In one of the most famous commencement speeches ever given, Steve Jobs declared, “The only way to do great work is to love what you do.”
Passion, whether for the work, the job, or even the company — it’s what recruiters and hiring managers look for. “Follow your passion” is advice every job seeker gets.
It’s all but an article of faith among recruiters that if a candidate lacks a burning for the job, they’re not “A” talent. So pervasive is this belief that 78 percent of Americans agree, “There is a perfect job fit for every individual, and finding the right line of work will determine one’s happiness and success at work.”
But what if they and Jobs and nearly everyone else is wrong? Not entirely wrong; just wrong about believing that passion must be a prerequisite in all instances. If we were all bound by the advice to “follow your passion,” then those of us who can’t or don’t know how to match job to passion would be relegated to an eternal “B” list, doomed to a disappointing and disengaged work life.
Fortunately, researchers at the University of Michigan say passion can be developed, and frequently is. Published in Personality and Social Psychology Bulletin, they conclude that vocational well-being can be achieved as equally by finding passion in the work, as from fitting the work to the passion.
“While most Americans believe that passion comes from finding the right fit, our results suggest that this is not the only route to attain passion. Rather, people can achieve similar levels of well-being at work by endorsing either the fit or develop theory,” write the researchers.
Lead by Patricia Chen, a PhD psychology candidate, the researchers surveyed hundreds of workers on their attitudes, choices, and vocational outcomes. In four separate studies examining different aspects, they separated the subjects according to their belief that work must fit their passion (fit theorists) and those believing it can be developed (develop theorists).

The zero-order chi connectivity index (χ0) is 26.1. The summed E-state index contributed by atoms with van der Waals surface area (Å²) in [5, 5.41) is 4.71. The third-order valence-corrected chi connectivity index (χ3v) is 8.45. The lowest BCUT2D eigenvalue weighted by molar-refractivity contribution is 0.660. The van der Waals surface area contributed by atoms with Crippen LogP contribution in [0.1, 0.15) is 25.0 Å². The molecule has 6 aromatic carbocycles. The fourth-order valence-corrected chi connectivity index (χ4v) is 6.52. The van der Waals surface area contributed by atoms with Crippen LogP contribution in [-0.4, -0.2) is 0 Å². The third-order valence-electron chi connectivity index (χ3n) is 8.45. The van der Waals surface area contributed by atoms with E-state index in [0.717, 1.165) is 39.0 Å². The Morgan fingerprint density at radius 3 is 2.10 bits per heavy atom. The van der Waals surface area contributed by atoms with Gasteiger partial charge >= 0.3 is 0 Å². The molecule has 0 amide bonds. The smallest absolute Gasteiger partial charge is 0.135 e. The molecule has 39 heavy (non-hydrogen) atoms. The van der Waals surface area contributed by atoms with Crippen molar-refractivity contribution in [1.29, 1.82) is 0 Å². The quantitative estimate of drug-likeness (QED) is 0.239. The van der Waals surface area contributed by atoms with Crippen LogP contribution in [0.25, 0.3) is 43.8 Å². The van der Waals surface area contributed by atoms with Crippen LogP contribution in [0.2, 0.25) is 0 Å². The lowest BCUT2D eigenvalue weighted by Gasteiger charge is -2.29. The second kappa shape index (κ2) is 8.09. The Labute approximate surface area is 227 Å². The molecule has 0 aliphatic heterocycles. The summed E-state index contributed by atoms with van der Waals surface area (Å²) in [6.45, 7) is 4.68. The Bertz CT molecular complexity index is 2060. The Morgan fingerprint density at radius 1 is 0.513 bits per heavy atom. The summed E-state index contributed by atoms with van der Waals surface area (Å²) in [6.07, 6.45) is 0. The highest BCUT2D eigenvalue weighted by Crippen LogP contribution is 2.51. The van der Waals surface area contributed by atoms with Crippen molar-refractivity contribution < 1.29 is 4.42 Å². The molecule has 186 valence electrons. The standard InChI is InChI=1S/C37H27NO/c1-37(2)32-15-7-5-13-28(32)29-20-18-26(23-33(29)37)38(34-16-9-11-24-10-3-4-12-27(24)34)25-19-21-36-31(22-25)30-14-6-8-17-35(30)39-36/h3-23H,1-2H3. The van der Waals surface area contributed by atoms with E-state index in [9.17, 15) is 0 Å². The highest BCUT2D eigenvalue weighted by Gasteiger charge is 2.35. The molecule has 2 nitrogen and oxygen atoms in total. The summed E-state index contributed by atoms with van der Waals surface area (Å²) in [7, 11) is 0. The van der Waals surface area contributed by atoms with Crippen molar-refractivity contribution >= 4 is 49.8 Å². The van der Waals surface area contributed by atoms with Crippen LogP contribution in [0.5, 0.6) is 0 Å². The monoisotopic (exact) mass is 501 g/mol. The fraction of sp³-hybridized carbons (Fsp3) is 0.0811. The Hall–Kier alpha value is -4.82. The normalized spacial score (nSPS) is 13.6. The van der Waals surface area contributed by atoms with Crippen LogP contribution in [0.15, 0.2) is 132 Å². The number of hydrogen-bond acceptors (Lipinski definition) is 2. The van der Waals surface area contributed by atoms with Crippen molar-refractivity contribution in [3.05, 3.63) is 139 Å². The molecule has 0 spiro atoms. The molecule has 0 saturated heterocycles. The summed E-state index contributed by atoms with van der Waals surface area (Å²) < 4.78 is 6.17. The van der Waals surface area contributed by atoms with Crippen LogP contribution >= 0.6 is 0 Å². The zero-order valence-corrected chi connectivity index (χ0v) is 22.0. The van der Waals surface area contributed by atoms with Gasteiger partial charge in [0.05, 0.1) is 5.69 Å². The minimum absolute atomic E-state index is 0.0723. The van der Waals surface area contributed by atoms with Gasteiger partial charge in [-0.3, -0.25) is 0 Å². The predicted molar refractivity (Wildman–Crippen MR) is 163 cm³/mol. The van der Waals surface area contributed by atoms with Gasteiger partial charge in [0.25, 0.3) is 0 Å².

They concluded that, “Contrary to popular wisdom, a love-at-first-sight experience is not necessary. The good news is that we can choose to change our beliefs or strategies to cultivate passion over time or seek compatibility from the outset, and be just as effective in the long run.”
Some of their more specific findings and conjecture have even more direct implications for hiring managers and recruiters:
- “Fit theorists, who consistently expect greater passion in an enjoyable, low-paying line of work than in a less enjoyable, high-paying line of work, gravitate toward the former. In contrast, develop theorists, who expect to feel equally passionate in either vocation, are more likely to choose the higher-paying one. Develop theorists expect their passion to grow over time in any line of work.”
- Neither age, education, nor income had much effect on whether a person believes more strongly in following their passion or developing a passion.
- “Fit theorists may construe any dissatisfaction or professional setback as an indication of poor fit with their lines of work, and therefore more easily conclude that they should consider changing careers. However, an incremental theory has its drawbacks too — develop theorists may stay in professions that poorly match their interests and abilities for too long.”